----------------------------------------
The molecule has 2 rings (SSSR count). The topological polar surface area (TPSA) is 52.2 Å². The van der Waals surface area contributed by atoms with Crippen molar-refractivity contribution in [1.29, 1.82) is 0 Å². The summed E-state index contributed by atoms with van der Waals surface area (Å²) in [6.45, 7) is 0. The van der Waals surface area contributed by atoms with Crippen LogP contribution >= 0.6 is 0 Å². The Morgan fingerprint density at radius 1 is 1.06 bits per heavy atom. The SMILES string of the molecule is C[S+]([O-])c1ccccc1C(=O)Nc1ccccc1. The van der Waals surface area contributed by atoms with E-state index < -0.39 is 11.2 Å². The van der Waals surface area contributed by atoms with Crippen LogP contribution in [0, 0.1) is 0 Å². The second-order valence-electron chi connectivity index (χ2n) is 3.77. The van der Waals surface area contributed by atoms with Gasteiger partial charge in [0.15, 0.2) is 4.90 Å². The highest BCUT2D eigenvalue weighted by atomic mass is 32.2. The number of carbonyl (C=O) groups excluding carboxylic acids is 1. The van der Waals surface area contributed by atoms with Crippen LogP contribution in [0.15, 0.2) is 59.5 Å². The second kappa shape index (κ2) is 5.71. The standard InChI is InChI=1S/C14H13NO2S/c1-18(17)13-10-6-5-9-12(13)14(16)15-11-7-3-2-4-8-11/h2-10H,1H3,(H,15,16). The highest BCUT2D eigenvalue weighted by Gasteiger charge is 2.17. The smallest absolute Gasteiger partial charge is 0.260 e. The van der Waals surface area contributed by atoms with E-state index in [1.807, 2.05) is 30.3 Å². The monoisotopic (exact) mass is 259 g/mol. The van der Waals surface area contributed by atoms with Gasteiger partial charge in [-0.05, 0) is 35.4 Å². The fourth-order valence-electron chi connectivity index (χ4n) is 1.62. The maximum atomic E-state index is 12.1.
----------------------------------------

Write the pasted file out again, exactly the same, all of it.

The molecule has 2 rings (SSSR count). The topological polar surface area (TPSA) is 52.2 Å². The van der Waals surface area contributed by atoms with Crippen molar-refractivity contribution in [1.29, 1.82) is 0 Å². The summed E-state index contributed by atoms with van der Waals surface area (Å²) in [6.45, 7) is 0. The van der Waals surface area contributed by atoms with Crippen LogP contribution >= 0.6 is 0 Å². The Morgan fingerprint density at radius 1 is 1.06 bits per heavy atom. The SMILES string of the molecule is C[S+]([O-])c1ccccc1C(=O)Nc1ccccc1. The van der Waals surface area contributed by atoms with E-state index < -0.39 is 11.2 Å². The van der Waals surface area contributed by atoms with Crippen LogP contribution in [0, 0.1) is 0 Å². The second-order valence-electron chi connectivity index (χ2n) is 3.77. The van der Waals surface area contributed by atoms with Gasteiger partial charge in [0.15, 0.2) is 4.90 Å². The highest BCUT2D eigenvalue weighted by atomic mass is 32.2. The number of carbonyl (C=O) groups excluding carboxylic acids is 1. The van der Waals surface area contributed by atoms with Crippen LogP contribution in [0.15, 0.2) is 59.5 Å². The second kappa shape index (κ2) is 5.71. The standard InChI is InChI=1S/C14H13NO2S/c1-18(17)13-10-6-5-9-12(13)14(16)15-11-7-3-2-4-8-11/h2-10H,1H3,(H,15,16). The highest BCUT2D eigenvalue weighted by Gasteiger charge is 2.17. The smallest absolute Gasteiger partial charge is 0.260 e. The van der Waals surface area contributed by atoms with E-state index in [1.807, 2.05) is 30.3 Å². The monoisotopic (exact) mass is 259 g/mol. The van der Waals surface area contributed by atoms with Gasteiger partial charge in [-0.05, 0) is 35.4 Å². The fourth-order valence-electron chi connectivity index (χ4n) is 1.62. The maximum atomic E-state index is 12.1.